America’s need to reflexively point to past achievements in race relations is a form of generational absolution. Admitting things were worse does nothing to dismantle the racism in our midst. I’m not dismissing the progress we’ve made, but the truth is: we are still as sick as the ghosts of our pasts.

After an officer is acquitted for killing an unarmed person of color social media and the blogosphere explode with new articles chronicling the pain endured by the victim’s family, and the distrust between the community and the police. Brilliant thinkers and writers parse the nuances of the latest case versus the last case in an effort to show how juries keep getting it wrong, but nothing changes. Nothing changes because predominantly white juries often go out of their way to give an officer every benefit of the doubt.

Too many Americans have a Spaghetti Western view of the world where the cowboys are all good guys and the Indians are all bad. Even when a murder is captured on video jurors find a way to sympathize with the fear of an officer (with the gun) instead of the humanity of the man or woman on the other end of it.

We are in desperate need of more cure and less diagnosis. Anyone who cares about these issues understands what’s wrong. Better training and body cameras may limit the number of people shot, but they can’t pick fair-minded juries or assure that prosecuting attorneys will put the best case forward.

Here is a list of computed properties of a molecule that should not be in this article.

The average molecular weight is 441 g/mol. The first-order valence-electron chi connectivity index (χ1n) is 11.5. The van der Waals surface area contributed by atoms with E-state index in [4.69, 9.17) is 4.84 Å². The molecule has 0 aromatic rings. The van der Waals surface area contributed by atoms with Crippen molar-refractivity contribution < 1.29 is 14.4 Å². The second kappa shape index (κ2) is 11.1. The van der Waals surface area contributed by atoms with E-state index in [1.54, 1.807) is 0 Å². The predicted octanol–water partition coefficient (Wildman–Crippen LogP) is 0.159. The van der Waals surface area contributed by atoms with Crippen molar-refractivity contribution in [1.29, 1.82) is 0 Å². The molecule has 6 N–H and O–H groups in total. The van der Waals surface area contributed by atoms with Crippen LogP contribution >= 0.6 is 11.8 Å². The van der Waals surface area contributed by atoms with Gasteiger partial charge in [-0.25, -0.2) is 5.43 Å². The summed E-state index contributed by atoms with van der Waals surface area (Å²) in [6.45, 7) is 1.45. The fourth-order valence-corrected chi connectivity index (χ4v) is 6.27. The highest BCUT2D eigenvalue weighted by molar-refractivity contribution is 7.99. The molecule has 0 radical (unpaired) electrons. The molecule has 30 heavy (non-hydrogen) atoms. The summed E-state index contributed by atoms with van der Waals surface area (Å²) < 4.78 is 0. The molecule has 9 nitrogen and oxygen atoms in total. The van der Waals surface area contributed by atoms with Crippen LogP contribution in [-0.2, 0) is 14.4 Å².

America’s race problems are exasperated by a litany of false equivalences and illogical positions. Too many Americans, irrespective of race, uncritically accept (either-or) propositions that further divide us. It’s possible to say BLACK LIVES MATTER as a close ended declaration. The call to end police brutality and mass incarceration isn’t the same thing as wanting police officers harmed.

Calls for justice are not provocations, yet pointing out systemic failures has the effect of gaslighting some reactionaries. This is the minefield racial dialog takes place in. Too often people of color understand white silence as tacit approval of the behavior they see instead of a lack of courage or necessary vocabulary to engage in the conversation. This never-ending cycle breeds distrust.

Marching for justice and writing about justice will never produce enough justice. It can take decades for a society to even agree that a particular form of evil is wrong- much less work to fix it. There were enough Americans outraged by the images they saw in the 1960’s to register a dissent and force a change. I’m not advocating for another dose of “We Shall Overcome”. Those days are over, but we have to put more pressure on the District and Commonwealth Attorneys, and the juries who continue to fail us. We have to create an atmosphere so full of commonsense and righteous morality that the injustices we see can’t be explained away by people wanting to maintain their credibility.